New research has shown for the first time, that larval fish across a range of fish species from different ocean habitats are surrounded by and ingesting plastics in their preferred nursery habitat.

Many of the world’s marine fish spend their first days or weeks feeding and developing at the ocean surface, but little is known about the ocean processes that affect the survival of larval fish. Larval fish are the next generation of adult fish that will supply protein and essential nutrients to people across the world. NOAA’s Pacific Islands Fisheries Science Center and an international team of scientists, including Bangor University in the UK, conducted one of the most ambitious studies to date, to shed light on this critically important knowledge gap.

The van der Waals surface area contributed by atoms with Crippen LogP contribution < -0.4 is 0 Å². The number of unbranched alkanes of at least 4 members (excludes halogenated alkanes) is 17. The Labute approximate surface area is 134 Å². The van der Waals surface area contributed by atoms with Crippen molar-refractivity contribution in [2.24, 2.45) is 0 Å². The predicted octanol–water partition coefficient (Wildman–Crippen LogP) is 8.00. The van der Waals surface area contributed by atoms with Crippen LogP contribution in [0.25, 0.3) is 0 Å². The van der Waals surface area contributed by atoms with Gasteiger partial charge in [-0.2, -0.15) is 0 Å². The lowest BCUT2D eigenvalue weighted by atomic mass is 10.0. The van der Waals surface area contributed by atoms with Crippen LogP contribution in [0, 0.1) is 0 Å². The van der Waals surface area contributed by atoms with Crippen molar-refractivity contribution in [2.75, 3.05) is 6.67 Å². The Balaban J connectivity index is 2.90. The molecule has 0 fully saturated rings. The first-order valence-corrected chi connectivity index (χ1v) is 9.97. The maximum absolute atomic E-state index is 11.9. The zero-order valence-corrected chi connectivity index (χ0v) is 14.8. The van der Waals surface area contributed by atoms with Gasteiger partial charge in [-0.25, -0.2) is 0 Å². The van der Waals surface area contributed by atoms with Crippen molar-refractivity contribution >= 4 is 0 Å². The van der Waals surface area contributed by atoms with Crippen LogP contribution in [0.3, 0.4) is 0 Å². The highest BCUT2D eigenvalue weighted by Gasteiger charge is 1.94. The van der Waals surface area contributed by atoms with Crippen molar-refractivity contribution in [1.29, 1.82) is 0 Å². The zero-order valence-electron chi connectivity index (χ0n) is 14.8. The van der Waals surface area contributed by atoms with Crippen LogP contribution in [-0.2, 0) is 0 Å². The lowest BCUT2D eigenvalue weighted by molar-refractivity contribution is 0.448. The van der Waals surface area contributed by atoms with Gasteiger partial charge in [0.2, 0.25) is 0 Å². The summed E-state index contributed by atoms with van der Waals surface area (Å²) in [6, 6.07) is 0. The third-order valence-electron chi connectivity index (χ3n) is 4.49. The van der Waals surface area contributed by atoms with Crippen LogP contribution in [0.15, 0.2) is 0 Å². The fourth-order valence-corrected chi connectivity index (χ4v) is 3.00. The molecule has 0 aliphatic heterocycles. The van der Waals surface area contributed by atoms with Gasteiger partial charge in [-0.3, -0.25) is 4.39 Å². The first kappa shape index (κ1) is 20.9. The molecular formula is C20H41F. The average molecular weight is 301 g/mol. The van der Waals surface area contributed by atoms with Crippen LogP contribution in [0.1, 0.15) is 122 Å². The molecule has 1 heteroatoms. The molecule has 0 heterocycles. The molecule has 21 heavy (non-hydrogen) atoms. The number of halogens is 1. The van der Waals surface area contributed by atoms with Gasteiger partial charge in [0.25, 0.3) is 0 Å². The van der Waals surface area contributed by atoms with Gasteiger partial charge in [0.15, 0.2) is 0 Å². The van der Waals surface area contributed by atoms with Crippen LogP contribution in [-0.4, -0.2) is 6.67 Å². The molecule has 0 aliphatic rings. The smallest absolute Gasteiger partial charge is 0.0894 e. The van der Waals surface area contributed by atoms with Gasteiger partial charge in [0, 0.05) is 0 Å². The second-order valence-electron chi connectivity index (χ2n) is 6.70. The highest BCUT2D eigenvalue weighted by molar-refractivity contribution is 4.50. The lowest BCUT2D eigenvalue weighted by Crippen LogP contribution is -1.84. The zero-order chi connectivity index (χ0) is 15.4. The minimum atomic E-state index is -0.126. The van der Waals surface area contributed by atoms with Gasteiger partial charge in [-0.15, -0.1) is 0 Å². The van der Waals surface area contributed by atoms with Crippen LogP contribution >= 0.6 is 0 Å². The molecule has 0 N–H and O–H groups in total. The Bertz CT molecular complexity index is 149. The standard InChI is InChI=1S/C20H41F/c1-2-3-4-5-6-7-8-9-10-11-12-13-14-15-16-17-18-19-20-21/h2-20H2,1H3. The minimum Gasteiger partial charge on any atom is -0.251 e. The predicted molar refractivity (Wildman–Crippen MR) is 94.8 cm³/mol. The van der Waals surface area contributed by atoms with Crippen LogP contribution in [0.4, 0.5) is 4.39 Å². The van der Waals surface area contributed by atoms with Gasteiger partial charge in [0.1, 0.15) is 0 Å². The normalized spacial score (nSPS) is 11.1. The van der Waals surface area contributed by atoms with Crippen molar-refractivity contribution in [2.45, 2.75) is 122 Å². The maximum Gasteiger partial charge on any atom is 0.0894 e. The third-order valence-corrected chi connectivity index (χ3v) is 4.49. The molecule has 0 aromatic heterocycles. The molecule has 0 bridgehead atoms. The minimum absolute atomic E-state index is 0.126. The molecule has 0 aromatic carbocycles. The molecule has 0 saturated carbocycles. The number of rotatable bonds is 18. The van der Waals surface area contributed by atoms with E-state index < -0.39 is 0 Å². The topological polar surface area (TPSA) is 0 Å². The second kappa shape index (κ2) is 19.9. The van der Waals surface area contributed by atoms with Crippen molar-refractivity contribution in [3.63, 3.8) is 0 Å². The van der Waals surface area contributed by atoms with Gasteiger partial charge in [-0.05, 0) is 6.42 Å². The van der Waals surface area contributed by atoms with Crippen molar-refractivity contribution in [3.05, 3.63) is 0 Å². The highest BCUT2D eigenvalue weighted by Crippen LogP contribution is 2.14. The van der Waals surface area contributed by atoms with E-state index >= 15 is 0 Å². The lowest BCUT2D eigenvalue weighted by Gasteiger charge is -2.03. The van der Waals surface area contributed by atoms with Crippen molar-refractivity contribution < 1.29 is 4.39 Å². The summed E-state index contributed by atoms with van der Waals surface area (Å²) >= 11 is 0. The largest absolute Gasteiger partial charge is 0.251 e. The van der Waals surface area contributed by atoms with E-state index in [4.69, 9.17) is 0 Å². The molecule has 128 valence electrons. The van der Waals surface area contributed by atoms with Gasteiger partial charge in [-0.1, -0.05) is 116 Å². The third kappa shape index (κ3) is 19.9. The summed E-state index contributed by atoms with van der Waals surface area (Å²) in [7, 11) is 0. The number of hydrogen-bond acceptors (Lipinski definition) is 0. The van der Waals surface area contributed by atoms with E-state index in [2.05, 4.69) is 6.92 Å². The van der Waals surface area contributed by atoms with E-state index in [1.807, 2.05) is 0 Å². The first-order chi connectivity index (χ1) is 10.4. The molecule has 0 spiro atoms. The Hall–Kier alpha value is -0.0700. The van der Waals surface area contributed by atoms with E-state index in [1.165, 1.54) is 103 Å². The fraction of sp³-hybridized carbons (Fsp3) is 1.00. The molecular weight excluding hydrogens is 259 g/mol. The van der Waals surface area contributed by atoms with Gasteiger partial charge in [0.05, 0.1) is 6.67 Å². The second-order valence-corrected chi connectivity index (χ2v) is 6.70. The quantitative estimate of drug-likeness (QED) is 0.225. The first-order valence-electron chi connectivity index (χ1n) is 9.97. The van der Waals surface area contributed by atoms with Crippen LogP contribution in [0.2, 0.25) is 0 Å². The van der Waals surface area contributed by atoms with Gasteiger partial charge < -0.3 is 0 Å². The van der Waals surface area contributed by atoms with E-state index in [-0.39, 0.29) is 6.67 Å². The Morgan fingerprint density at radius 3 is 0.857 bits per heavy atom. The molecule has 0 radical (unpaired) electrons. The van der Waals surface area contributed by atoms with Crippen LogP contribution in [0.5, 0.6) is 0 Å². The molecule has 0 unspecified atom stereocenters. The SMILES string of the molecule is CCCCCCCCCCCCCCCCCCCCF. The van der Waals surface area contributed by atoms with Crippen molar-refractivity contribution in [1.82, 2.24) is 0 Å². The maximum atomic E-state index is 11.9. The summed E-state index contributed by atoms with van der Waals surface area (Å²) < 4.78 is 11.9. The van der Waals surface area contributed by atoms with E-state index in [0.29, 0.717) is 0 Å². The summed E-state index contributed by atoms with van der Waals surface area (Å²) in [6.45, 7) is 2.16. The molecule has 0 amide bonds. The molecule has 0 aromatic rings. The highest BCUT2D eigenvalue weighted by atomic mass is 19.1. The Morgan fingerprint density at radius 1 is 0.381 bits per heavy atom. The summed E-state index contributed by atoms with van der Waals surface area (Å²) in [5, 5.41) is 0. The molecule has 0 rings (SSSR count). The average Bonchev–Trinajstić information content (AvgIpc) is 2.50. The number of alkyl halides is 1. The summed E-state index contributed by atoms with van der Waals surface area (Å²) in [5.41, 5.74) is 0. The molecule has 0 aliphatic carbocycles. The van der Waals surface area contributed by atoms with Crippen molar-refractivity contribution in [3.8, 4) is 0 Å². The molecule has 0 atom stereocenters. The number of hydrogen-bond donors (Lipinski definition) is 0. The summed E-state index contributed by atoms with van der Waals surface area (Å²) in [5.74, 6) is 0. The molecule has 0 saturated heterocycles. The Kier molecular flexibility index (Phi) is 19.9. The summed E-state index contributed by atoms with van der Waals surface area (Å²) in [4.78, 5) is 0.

Published today in the journal Proceedings of the National Academy of Sciences, the study combined field-based plankton tow surveys and advanced remote sensing techniques to identify larval fish nursery habitat in the coastal waters of Hawai‘i.

The team found that surface slicks contained far more larval fish than neighbouring surface waters. Surface slicks are naturally occurring, ribbon-like, smooth water features at the ocean surface. “They are formed by convergent ocean processes and observed in coastal marine ecosystems worldwide. They also aggregate plankton, which is an important food resource for larval fish”, said Dr. Jamison Gove, a research oceanographer for NOAA and co-lead of the study.

Click here to read more

No Comment

Comments are closed.